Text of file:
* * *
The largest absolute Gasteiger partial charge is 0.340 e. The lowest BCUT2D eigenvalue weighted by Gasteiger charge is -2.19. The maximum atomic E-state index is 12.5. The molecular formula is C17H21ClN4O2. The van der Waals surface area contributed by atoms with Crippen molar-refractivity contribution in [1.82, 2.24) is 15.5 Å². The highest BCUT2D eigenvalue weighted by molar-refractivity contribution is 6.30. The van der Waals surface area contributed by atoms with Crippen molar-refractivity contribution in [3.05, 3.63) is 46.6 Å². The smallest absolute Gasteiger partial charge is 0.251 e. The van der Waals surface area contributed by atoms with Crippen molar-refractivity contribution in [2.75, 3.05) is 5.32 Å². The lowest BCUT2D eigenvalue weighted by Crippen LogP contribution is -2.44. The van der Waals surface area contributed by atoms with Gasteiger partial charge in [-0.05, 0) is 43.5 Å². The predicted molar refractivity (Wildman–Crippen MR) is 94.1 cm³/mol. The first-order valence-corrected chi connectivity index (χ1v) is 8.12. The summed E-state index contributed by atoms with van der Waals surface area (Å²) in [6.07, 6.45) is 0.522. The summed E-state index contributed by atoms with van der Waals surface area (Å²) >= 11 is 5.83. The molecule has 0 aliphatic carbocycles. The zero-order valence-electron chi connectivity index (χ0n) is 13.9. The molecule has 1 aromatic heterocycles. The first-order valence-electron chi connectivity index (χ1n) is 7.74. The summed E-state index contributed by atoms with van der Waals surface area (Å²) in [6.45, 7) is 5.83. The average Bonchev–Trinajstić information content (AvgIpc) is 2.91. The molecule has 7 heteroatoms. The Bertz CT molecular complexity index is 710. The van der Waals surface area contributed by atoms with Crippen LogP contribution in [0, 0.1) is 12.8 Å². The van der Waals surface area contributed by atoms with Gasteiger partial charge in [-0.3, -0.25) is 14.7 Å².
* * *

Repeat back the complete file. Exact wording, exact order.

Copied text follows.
The largest absolute Gasteiger partial charge is 0.340 e. The lowest BCUT2D eigenvalue weighted by Gasteiger charge is -2.19. The maximum atomic E-state index is 12.5. The molecular formula is C17H21ClN4O2. The van der Waals surface area contributed by atoms with Crippen molar-refractivity contribution in [1.82, 2.24) is 15.5 Å². The highest BCUT2D eigenvalue weighted by molar-refractivity contribution is 6.30. The van der Waals surface area contributed by atoms with Crippen molar-refractivity contribution in [3.05, 3.63) is 46.6 Å². The smallest absolute Gasteiger partial charge is 0.251 e. The van der Waals surface area contributed by atoms with Crippen molar-refractivity contribution in [2.75, 3.05) is 5.32 Å². The lowest BCUT2D eigenvalue weighted by Crippen LogP contribution is -2.44. The van der Waals surface area contributed by atoms with Gasteiger partial charge in [-0.05, 0) is 43.5 Å². The predicted molar refractivity (Wildman–Crippen MR) is 94.1 cm³/mol. The first-order valence-corrected chi connectivity index (χ1v) is 8.12. The summed E-state index contributed by atoms with van der Waals surface area (Å²) in [6.07, 6.45) is 0.522. The summed E-state index contributed by atoms with van der Waals surface area (Å²) >= 11 is 5.83. The molecule has 0 aliphatic carbocycles. The zero-order valence-electron chi connectivity index (χ0n) is 13.9. The molecule has 1 aromatic heterocycles. The first-order valence-electron chi connectivity index (χ1n) is 7.74. The summed E-state index contributed by atoms with van der Waals surface area (Å²) in [6.45, 7) is 5.83. The average Bonchev–Trinajstić information content (AvgIpc) is 2.91. The molecule has 7 heteroatoms. The Bertz CT molecular complexity index is 710. The van der Waals surface area contributed by atoms with Crippen LogP contribution in [0, 0.1) is 12.8 Å². The van der Waals surface area contributed by atoms with Gasteiger partial charge in [-0.3, -0.25) is 14.7 Å².